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Agile Open Northwest 2013

I just spent three days attending the Agile Open Northwest conference. It was the best conference I have ever been to. In fact, I haven't been to very many conferences because the few I've attended felt flat and didn't give me many takeaways.

The success of the conference was, I think, entirely due to the Open Space format. In a nutshell, you show up on the first day, and there are zero sessions planned. Every attendee can come up with a session idea (or in some cases 4 or 5 session ideas), announce it to the group, and make it happen.

One thing that made this a great experience was the options I had during each 1-hour time slot. I did not want to wind up in any sessions where the discussion was around semantics, or where someone had strong opinions about The One Way To Do Agile. Frankly, the agile community can be pretty pedantic, and I haven't read all the literature. My interest in agility is not academic, it's very practical: how do I identify and solve problems in my workplace? But this was the pervasive attitude among the attendees and only a few sessions suggested that I was not the target audience. There were many developers at the conference (even other female developers—they exist!), so there were even some sessions about coding or related topics.

AONW wall of sessions
Look, options!

I also surprised myself by hosting a session. The reason I signed up for the conference to begin with is that there are aspects of managing a software team that don't come naturally to me, and I have no pattern for how to approach these problems. I wanted to talk to my peers about some of these challenges and perhaps feel less alone, so that's how Managers Who Hate Managing came about. It was great to find out that I'm not alone in my struggles and talk to other people who are in similar boats.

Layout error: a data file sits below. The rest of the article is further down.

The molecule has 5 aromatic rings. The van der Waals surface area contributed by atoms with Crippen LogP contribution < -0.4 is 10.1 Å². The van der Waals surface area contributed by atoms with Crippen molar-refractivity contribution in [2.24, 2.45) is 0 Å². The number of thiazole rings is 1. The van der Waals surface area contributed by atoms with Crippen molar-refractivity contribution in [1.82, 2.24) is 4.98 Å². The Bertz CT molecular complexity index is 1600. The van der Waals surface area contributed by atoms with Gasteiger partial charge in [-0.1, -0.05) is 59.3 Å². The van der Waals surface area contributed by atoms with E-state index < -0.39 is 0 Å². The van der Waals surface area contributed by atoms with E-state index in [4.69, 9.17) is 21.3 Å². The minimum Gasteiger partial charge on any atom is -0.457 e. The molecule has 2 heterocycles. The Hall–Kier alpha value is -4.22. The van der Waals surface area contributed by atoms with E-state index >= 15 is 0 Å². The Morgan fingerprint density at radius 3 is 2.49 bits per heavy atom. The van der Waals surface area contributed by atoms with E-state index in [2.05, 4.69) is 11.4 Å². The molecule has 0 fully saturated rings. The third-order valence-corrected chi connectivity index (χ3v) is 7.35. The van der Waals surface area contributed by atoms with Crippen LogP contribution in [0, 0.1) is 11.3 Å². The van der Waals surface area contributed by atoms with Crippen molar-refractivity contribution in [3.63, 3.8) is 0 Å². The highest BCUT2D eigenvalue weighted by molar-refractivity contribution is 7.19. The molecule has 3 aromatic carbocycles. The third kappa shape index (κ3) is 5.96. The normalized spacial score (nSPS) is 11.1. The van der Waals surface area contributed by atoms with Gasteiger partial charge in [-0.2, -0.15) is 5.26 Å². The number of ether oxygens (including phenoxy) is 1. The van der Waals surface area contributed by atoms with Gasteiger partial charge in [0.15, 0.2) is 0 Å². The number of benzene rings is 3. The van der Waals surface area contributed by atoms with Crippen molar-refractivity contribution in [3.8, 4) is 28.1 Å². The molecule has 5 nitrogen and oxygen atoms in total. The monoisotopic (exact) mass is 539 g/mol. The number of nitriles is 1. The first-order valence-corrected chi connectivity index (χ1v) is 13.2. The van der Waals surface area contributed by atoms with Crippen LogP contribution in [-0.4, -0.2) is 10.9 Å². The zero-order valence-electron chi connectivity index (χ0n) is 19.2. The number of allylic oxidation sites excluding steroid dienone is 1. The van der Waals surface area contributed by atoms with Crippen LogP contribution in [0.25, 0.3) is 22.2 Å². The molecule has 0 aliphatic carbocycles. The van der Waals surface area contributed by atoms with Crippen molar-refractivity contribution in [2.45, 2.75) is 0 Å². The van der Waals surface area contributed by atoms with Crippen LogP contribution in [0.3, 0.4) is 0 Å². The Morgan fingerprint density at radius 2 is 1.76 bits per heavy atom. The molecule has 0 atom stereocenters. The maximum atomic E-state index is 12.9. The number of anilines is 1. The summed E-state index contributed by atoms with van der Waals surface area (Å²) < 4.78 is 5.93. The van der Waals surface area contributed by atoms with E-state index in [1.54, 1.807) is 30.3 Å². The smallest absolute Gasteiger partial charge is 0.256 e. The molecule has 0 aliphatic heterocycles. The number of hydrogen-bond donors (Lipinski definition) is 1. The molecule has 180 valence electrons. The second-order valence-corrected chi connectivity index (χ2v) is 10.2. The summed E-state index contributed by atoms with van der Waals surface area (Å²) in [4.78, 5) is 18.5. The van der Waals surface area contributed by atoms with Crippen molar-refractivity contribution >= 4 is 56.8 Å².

All in all, I couldn't be more pleased with the conference. I learned about some crazy ass things like mob programming (which we'll be trying at my office), and heard hundreds of ideas for improvements that people have made to their own work environments. Who knew that a conference I feared would be useless would give me new excitement about my job—even the parts I hate?

Hooker, or ninja? I can't tell.

Ninja?  Really?
Who the hell can do sneaky ninja stuff in those shoes?

I'm guessing this costume is on sale for a reason. What kind of ninja wears something like that? Clearly, I'm missing something. Clearly, the idea for Halloween is no longer to dress up so that you look like a recognizable character or wear a clever disguise. Now, apparently, the idea is to find a street corner and make a few extra bucks. (Unless, of course, you're a guy, and then you pretty much get to wear whatever you want.)

Apparently, the trend is pervasive, according to an article (subscription required) in the Fashion section of the New York Times.